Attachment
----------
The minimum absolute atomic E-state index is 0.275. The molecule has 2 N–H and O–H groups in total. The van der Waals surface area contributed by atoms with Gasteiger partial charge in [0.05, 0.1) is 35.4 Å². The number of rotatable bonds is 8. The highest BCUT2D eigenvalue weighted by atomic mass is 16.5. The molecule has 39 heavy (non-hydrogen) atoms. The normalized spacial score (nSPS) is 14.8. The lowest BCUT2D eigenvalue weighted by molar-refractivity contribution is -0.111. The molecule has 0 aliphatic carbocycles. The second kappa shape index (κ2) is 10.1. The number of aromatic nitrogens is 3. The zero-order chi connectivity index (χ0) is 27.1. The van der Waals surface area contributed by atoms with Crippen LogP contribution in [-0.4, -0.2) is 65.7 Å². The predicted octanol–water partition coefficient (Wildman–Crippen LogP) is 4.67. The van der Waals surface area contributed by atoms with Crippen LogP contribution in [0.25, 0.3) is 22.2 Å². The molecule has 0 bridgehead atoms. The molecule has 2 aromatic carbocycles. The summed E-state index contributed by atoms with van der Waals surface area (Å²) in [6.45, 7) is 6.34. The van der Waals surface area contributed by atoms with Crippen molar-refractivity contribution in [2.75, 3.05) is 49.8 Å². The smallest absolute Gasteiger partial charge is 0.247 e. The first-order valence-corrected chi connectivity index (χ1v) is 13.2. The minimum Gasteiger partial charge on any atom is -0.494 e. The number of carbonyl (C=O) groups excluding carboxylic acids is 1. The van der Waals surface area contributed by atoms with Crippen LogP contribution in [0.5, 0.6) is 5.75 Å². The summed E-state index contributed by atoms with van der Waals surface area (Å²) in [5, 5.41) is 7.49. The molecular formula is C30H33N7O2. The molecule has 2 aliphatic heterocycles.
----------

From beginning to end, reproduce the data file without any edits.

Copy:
The minimum absolute atomic E-state index is 0.275. The molecule has 2 N–H and O–H groups in total. The van der Waals surface area contributed by atoms with Gasteiger partial charge in [0.05, 0.1) is 35.4 Å². The number of rotatable bonds is 8. The highest BCUT2D eigenvalue weighted by atomic mass is 16.5. The molecule has 39 heavy (non-hydrogen) atoms. The normalized spacial score (nSPS) is 14.8. The lowest BCUT2D eigenvalue weighted by molar-refractivity contribution is -0.111. The molecule has 0 aliphatic carbocycles. The second kappa shape index (κ2) is 10.1. The number of aromatic nitrogens is 3. The zero-order chi connectivity index (χ0) is 27.1. The van der Waals surface area contributed by atoms with Crippen LogP contribution in [-0.4, -0.2) is 65.7 Å². The predicted octanol–water partition coefficient (Wildman–Crippen LogP) is 4.67. The van der Waals surface area contributed by atoms with Crippen LogP contribution in [0.25, 0.3) is 22.2 Å². The molecule has 0 bridgehead atoms. The molecule has 2 aromatic carbocycles. The summed E-state index contributed by atoms with van der Waals surface area (Å²) in [6.45, 7) is 6.34. The van der Waals surface area contributed by atoms with Crippen molar-refractivity contribution in [2.75, 3.05) is 49.8 Å². The smallest absolute Gasteiger partial charge is 0.247 e. The first-order valence-corrected chi connectivity index (χ1v) is 13.2. The minimum Gasteiger partial charge on any atom is -0.494 e. The number of carbonyl (C=O) groups excluding carboxylic acids is 1. The van der Waals surface area contributed by atoms with Crippen LogP contribution in [0.5, 0.6) is 5.75 Å². The summed E-state index contributed by atoms with van der Waals surface area (Å²) in [5, 5.41) is 7.49. The molecular formula is C30H33N7O2. The molecule has 2 aliphatic heterocycles.